Jerusalem needs to save its trees

Too many questions have remained, without satisfying answers, regarding who is profiting when trees are cut down.

 ADMIRING A blossoming almond tree in the Judean Hills.  (photo credit: YONATAN SINDEL/FLASH90)
ADMIRING A blossoming almond tree in the Judean Hills.
(photo credit: YONATAN SINDEL/FLASH90)

Naomi Tzur, chairwoman of the Sustainable Jerusalem lobby, once noted that trees in Jerusalem are not just an academic or public issue; aged trees have historical, cultural and scenic value. Yet, once again, trees are being sacrificed by the authorities, even when experts argue that there is no need. 

A recent case occurred a few weeks ago, when the municipality decided to uproot an ancient (120-year-old!) eucalyptus tree in Yemin Moshe, claiming that the tree was sick. Environmental activists expressed their opposition and maintained that the tree could be cured. As for the danger of its collapse, the activists say that it is the municipality’s responsibility to prevent injury by fencing the tree and warning passersby. 

This is one specific case, but activists for the preservation of trees in the city, who encourage the planting of new trees throughout the city, claim that the situation is bad. They are insisting that the authorities – in this case, the municipality, which has its own official forestry officer – should do more about it. Too many trees are cut down and uprooted without taking into account their chance to survive or be relocated, which occurs when roadwork is being done. 

Too many questions have remained, without satisfying answers, regarding who is profiting when trees are cut down.

Moreover, there is no comprehensive plan for the conservation of aging trees. In most cases, the only care given to a mature tree is to prune it. There are almost no budgets for complex treatments to protect trees from pests or for fertilization and orthopedic treatments, such as branch and trunk support. The result is that sometimes the condition of the aging trees deteriorates even before it is decided to cut the trees down.

  (credit: Boosner) (credit: Boosner)

OFFICIAL ESTIMATES note that there are about 150,000 trees located in the city’s public areas. However, an exact figure is not readily available. According to activists and nature experts, a large number of these trees are under danger to be felled or are so neglected that there is no option except to uproot them.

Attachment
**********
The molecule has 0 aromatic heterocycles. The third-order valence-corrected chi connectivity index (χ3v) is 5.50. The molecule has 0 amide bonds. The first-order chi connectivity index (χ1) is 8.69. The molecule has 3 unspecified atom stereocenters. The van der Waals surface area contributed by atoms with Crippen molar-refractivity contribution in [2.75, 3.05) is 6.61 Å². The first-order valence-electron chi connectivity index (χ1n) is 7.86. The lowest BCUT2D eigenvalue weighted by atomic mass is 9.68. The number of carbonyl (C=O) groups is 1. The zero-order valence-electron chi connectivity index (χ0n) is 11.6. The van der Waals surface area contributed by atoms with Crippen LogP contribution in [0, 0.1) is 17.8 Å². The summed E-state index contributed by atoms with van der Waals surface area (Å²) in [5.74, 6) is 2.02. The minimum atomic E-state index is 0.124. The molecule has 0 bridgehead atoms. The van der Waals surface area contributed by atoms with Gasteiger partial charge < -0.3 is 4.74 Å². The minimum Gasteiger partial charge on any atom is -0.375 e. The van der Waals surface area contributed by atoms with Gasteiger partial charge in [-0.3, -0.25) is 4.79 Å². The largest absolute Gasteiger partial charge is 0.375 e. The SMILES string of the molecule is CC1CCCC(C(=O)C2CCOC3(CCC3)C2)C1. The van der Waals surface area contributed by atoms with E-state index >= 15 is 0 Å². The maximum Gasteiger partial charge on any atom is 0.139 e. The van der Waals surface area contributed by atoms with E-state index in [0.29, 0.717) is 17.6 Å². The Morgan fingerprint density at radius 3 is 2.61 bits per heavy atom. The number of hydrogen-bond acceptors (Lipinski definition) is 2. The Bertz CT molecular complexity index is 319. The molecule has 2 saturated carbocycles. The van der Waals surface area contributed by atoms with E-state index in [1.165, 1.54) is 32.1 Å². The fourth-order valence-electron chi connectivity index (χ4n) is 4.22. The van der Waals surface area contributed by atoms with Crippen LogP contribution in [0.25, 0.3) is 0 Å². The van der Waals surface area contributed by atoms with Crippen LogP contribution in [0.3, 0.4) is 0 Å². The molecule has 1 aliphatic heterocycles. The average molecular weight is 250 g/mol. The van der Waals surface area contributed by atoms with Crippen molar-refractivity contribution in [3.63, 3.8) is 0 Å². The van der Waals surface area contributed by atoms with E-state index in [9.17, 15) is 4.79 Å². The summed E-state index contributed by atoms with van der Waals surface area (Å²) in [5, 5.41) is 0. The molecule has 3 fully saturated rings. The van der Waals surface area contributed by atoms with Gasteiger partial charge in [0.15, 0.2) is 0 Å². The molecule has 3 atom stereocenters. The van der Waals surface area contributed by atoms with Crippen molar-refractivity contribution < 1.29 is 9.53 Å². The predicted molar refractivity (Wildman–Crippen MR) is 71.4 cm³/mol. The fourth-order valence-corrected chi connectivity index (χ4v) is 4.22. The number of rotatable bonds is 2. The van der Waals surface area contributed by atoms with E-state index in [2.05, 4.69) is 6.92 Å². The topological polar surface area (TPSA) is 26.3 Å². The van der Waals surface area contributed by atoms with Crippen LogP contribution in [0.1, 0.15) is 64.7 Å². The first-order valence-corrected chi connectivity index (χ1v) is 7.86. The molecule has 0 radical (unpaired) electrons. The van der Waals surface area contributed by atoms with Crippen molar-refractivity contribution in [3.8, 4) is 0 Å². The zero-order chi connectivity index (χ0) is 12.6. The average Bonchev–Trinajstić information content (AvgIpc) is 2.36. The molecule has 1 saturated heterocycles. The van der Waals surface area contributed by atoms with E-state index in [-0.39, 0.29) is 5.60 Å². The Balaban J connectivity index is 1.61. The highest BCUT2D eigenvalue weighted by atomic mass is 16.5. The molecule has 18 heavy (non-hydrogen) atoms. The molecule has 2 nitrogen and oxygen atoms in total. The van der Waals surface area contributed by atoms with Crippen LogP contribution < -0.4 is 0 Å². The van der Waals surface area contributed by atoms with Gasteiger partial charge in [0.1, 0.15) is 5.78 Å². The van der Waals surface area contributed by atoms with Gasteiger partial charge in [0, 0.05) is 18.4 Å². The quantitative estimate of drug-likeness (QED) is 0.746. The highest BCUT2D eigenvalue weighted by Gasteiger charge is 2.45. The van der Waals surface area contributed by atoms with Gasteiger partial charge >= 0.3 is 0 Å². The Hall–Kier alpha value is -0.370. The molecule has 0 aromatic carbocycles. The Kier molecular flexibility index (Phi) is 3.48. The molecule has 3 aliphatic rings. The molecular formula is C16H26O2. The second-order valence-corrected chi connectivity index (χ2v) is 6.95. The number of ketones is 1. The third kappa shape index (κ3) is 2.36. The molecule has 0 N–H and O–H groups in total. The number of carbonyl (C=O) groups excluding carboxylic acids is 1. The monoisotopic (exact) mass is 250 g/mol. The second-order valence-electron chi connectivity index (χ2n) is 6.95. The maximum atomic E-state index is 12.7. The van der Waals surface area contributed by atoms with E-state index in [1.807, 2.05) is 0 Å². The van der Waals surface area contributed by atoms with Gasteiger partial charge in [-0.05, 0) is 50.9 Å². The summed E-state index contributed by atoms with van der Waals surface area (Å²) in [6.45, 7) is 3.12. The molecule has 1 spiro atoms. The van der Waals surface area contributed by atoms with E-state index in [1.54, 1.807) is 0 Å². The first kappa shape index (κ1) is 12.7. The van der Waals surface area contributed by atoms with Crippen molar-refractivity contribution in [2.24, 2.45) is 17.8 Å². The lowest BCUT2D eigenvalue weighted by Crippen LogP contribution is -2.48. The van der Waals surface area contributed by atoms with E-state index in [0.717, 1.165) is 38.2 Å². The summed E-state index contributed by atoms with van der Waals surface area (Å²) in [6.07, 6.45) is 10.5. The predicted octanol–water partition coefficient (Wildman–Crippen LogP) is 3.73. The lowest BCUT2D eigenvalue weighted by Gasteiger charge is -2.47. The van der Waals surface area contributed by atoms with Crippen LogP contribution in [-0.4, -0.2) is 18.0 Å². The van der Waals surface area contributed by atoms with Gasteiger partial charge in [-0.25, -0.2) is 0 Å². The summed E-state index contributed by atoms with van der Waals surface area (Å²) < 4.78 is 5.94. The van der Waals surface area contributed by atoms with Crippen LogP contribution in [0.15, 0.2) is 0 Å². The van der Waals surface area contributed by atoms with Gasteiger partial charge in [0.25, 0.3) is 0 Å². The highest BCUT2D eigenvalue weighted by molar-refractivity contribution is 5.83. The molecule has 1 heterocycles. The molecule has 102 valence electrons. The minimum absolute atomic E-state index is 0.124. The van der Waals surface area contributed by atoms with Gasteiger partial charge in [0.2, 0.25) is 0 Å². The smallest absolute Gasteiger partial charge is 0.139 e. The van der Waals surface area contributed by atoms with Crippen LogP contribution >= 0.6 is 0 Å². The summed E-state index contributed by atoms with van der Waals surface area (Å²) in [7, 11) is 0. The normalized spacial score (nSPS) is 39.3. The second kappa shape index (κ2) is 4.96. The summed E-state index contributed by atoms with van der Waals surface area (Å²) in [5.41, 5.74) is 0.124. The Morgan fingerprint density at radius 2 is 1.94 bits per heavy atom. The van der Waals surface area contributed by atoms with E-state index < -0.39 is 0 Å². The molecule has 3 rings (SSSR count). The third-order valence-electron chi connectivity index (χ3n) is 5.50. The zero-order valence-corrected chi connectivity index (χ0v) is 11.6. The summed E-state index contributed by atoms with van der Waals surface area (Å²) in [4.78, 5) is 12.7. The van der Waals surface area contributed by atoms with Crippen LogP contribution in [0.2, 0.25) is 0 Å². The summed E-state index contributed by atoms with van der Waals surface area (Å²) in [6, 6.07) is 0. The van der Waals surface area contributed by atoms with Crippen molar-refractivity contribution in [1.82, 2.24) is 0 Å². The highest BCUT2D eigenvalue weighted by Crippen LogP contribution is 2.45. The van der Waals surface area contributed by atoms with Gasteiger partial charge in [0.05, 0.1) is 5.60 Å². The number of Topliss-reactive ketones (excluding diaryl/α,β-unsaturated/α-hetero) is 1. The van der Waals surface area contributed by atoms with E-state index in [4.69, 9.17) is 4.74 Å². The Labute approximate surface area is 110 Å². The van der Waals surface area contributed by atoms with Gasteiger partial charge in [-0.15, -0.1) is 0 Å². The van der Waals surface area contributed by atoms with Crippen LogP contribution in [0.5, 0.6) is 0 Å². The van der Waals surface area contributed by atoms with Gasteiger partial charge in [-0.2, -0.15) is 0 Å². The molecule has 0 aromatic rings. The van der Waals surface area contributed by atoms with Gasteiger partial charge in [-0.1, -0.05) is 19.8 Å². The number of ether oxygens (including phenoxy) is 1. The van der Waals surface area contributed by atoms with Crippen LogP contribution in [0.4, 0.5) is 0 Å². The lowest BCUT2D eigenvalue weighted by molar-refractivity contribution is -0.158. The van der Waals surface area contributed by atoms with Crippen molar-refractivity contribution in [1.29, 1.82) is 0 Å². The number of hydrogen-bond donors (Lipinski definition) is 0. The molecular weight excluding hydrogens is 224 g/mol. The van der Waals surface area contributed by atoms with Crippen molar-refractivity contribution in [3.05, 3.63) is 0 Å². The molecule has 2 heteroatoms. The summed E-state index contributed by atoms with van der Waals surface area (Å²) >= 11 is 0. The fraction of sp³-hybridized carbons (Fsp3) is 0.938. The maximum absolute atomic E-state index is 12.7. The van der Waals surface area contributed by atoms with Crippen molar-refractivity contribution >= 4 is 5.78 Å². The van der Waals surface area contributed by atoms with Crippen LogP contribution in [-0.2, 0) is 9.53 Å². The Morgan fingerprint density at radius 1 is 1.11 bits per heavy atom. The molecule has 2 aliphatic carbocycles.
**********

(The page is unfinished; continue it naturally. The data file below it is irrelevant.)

But that doesn’t have to be the situation. Today, the benefits of trees are widely acknowledged. For instance, Brazilians who replanted over 2.5 million trees in 20 years managed to bring back about 172 species of birds, as well as 33 species of mammals, 15 species of reptiles, and 15 species of amphibians. 

There have been some changes by the city. For instance, the municipality decided that a permit is required to fell a protected tree or mature tree. However, activists argue that the procedures and reality do not necessarily match. There are too many cases in which the municipality has uprooted trees – without the public’s full input, such as the case of the eucalyptus tree in Yemin Moshe. 

In this instance, forestry officials issued a logging permit immediately. According to Ossi Benjamin, a tree preservation activist, the permit was valid on the same day the application was submitted (July 4, 2022) without the publication of public objections on the website, 14 days before entry into force. 

Moreover, the forestry official wanted to cut the tree down, since it was in danger of collapsing, and issued a felling permit immediately. However, no professional survey was done, and no professional plan was made to treat the tree, as required. Therefore, it is clear that the felling permit was illegal and should have been canceled immediately. 

“A 120-year-old eucalyptus tree, a historic tree [that should have] strict preservation, is worthy of care, professional pruning, supervision and quality management,” Benjamin wrote. The Yemin Moshe residents have asked for a clarification from the mayor, yet no response has been given.

But what are the rules? According to the forestry ordinance, a protected tree can be an olive tree, a carob tree, or a protected tree that appears on the forestry’s updated list.

“The most important issue here is to share all the knowledge with the residents and avoid making any significant decision before informing the residents,” a Yemin Moshe resident said. ❖

Municipal response

A municipality spokesman informed In Jerusalem that in 2021, 4,377 trees were cut down for various reasons, such as if they were diseased or dead, if there was a road safety issue, or if there were construction considerations. About 8,000 new trees were planted that year. 

The plan for 2022 is to plant another 10,000 trees, at the end of the shmita year. Any tree felling, whether on private or public land, requires prior approval by forestry officials at the Agriculture Ministry, as well as the provision of landscape compensation by the contractor which corresponds to the monetary value of the trees that were cut down.